• Colin

    Imagine this area will be fenced off when the library closes next year through 2020 for a big renovation.

    • SaraEP

      Colin – Do you happen to have more info on this closing?

      • SaraEP

        Nevermind I just googled it. Derp.

  • formerlibrarian

    It does make me sad when people tell me that they’re too scared to visit the MLK branch (or even the entire DC library system). But unfortunately I think this is pretty typical for the area around the main branch of an urban library. I didn’t think it had changed that much in the past year or so, but I’m not there often enough to know for sure.

  • c

    it got worse when k2 hit the shelters.

  • Shawnnnnnn

    I haven’t necessarily noticed an uptick in the general awfulness of that block. I have noticed more and more hanging out across from the Portrait Gallery on the steps of SAAM. Food and garbage everywhere.

    I just avoid it or walk by and recognize it is what it is and there isn’t much we can do. Obviously people should alert police if someone is acting in a dangerous (to others or themselves) manner. But it’s the summer and the shelters close during the day and it’s a major city. There is not much to be done if we aren’t able to address the mental issues and substance addictions (and of course the homelessness that likely led to the other problems).

    I’d say pass a loitering law, but with how the police in DC seem to either ignore or are oblivious to the blatant open illegal drug use on the streets (and not just by the homeless), I doubt they’d bother to enforce it. This morning I saw four teenage girls walking by the convention center smoking a joint at about 9am. I think people misunderstand that it is still illegal to openly smoke weed in public.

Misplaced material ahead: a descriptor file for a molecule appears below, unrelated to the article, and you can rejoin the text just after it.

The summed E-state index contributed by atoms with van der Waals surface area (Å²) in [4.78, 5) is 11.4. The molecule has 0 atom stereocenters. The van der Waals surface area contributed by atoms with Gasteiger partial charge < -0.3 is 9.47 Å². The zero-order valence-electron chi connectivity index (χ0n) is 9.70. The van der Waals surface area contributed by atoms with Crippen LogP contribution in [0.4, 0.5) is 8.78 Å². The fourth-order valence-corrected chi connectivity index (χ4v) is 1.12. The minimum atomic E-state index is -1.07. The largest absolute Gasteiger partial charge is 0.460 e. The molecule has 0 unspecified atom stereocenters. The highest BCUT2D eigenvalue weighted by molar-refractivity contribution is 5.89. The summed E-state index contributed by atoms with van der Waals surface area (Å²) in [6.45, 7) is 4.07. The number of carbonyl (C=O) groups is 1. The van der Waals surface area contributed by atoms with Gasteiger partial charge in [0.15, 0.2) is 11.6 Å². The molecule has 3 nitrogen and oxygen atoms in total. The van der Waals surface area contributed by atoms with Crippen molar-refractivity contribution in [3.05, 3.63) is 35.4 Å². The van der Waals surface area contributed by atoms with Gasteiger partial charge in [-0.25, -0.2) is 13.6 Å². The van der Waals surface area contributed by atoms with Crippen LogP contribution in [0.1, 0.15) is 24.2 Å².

• stacksp

      This I do agree with. More folks are hanging out on the steps and lawn of the portrait gallery near the metro entrance. That entire area smells of urine at times.

      As far as smoking weed in public, once it was reduced to a ticket people basically take that as being ok to do in public and will eat the fine if they are ever cited. It’s not like they plan on paying it

      • ParkViewneighbor

        We still have to find somebody who demonstrates aggressive behavior while stoned (high on weed). This has nothing to do with cannabis but a lot with the scooby snax crap.

        • Shawnnnnnn

          Oh, I don’t think people who smoke weed are dangerous. I just think it’s illegal so people shouldn’t freely do it downtown on public streets. I also find the smell repulsive, but I otherwise could care less what people do in their own spaces.

          • ParkViewneighbor

            I hear you but i’d rather see people smoking weed than PCP or whatever chemicals you can find in scooby stuff.
            To each his own, the smell isnt worse than the exhaust of a truck, i actually prefer the former

  • Resident